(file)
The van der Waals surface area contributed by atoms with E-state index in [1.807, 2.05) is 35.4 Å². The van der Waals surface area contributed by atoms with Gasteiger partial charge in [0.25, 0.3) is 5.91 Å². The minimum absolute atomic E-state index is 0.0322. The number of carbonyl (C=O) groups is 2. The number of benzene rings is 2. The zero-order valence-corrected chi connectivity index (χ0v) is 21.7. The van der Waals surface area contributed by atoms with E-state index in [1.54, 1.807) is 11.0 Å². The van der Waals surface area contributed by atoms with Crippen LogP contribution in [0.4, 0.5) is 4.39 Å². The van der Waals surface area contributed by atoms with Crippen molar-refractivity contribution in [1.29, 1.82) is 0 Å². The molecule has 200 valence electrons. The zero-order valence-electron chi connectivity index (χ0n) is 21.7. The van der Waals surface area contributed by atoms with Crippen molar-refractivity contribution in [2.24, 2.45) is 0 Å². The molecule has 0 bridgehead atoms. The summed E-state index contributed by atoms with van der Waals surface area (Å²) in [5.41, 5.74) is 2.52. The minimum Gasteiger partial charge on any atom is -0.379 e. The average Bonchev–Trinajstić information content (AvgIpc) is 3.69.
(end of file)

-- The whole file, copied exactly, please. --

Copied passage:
The van der Waals surface area contributed by atoms with E-state index in [1.807, 2.05) is 35.4 Å². The van der Waals surface area contributed by atoms with Gasteiger partial charge in [0.25, 0.3) is 5.91 Å². The minimum absolute atomic E-state index is 0.0322. The number of carbonyl (C=O) groups is 2. The number of benzene rings is 2. The zero-order valence-corrected chi connectivity index (χ0v) is 21.7. The van der Waals surface area contributed by atoms with E-state index in [1.54, 1.807) is 11.0 Å². The van der Waals surface area contributed by atoms with Crippen LogP contribution in [0.4, 0.5) is 4.39 Å². The van der Waals surface area contributed by atoms with Crippen molar-refractivity contribution in [1.29, 1.82) is 0 Å². The molecule has 200 valence electrons. The zero-order valence-electron chi connectivity index (χ0n) is 21.7. The van der Waals surface area contributed by atoms with Crippen molar-refractivity contribution in [2.24, 2.45) is 0 Å². The molecule has 0 bridgehead atoms. The summed E-state index contributed by atoms with van der Waals surface area (Å²) in [5.41, 5.74) is 2.52. The minimum Gasteiger partial charge on any atom is -0.379 e. The average Bonchev–Trinajstić information content (AvgIpc) is 3.69.